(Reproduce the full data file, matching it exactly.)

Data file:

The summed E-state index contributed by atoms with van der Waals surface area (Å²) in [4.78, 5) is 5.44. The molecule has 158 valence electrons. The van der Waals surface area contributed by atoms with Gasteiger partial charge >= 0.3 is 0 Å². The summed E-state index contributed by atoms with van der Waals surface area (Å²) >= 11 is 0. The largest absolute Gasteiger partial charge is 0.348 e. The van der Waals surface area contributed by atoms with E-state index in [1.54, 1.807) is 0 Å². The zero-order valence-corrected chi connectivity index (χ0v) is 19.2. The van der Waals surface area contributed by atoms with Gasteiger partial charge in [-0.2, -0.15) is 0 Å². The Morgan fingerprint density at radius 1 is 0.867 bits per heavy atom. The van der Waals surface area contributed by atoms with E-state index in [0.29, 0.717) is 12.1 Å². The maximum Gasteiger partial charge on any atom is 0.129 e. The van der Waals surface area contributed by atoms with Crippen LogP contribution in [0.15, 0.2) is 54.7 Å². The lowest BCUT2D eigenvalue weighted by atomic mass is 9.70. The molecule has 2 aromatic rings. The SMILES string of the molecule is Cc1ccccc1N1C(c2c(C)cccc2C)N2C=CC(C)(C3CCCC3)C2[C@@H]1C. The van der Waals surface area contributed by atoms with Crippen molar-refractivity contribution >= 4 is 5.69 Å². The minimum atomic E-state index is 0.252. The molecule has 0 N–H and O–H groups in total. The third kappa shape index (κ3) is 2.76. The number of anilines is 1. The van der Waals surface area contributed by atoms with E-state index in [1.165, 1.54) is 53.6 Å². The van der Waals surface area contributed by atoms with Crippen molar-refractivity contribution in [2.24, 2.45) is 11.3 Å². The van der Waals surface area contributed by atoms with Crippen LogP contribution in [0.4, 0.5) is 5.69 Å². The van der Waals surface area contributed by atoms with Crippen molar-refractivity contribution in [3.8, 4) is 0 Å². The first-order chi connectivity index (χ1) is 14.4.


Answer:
The summed E-state index contributed by atoms with van der Waals surface area (Å²) in [4.78, 5) is 5.44. The molecule has 158 valence electrons. The van der Waals surface area contributed by atoms with Gasteiger partial charge >= 0.3 is 0 Å². The summed E-state index contributed by atoms with van der Waals surface area (Å²) >= 11 is 0. The largest absolute Gasteiger partial charge is 0.348 e. The van der Waals surface area contributed by atoms with E-state index in [1.54, 1.807) is 0 Å². The zero-order valence-corrected chi connectivity index (χ0v) is 19.2. The van der Waals surface area contributed by atoms with Gasteiger partial charge in [-0.2, -0.15) is 0 Å². The Morgan fingerprint density at radius 1 is 0.867 bits per heavy atom. The van der Waals surface area contributed by atoms with E-state index in [0.29, 0.717) is 12.1 Å². The maximum Gasteiger partial charge on any atom is 0.129 e. The van der Waals surface area contributed by atoms with Crippen LogP contribution in [0.15, 0.2) is 54.7 Å². The lowest BCUT2D eigenvalue weighted by atomic mass is 9.70. The molecule has 2 aromatic rings. The SMILES string of the molecule is Cc1ccccc1N1C(c2c(C)cccc2C)N2C=CC(C)(C3CCCC3)C2[C@@H]1C. The van der Waals surface area contributed by atoms with Crippen molar-refractivity contribution >= 4 is 5.69 Å². The minimum atomic E-state index is 0.252. The molecule has 0 N–H and O–H groups in total. The third kappa shape index (κ3) is 2.76. The number of anilines is 1. The van der Waals surface area contributed by atoms with E-state index in [1.165, 1.54) is 53.6 Å². The van der Waals surface area contributed by atoms with Crippen molar-refractivity contribution in [2.24, 2.45) is 11.3 Å². The van der Waals surface area contributed by atoms with Crippen LogP contribution in [0.4, 0.5) is 5.69 Å². The van der Waals surface area contributed by atoms with Crippen molar-refractivity contribution in [3.8, 4) is 0 Å². The first-order chi connectivity index (χ1) is 14.4.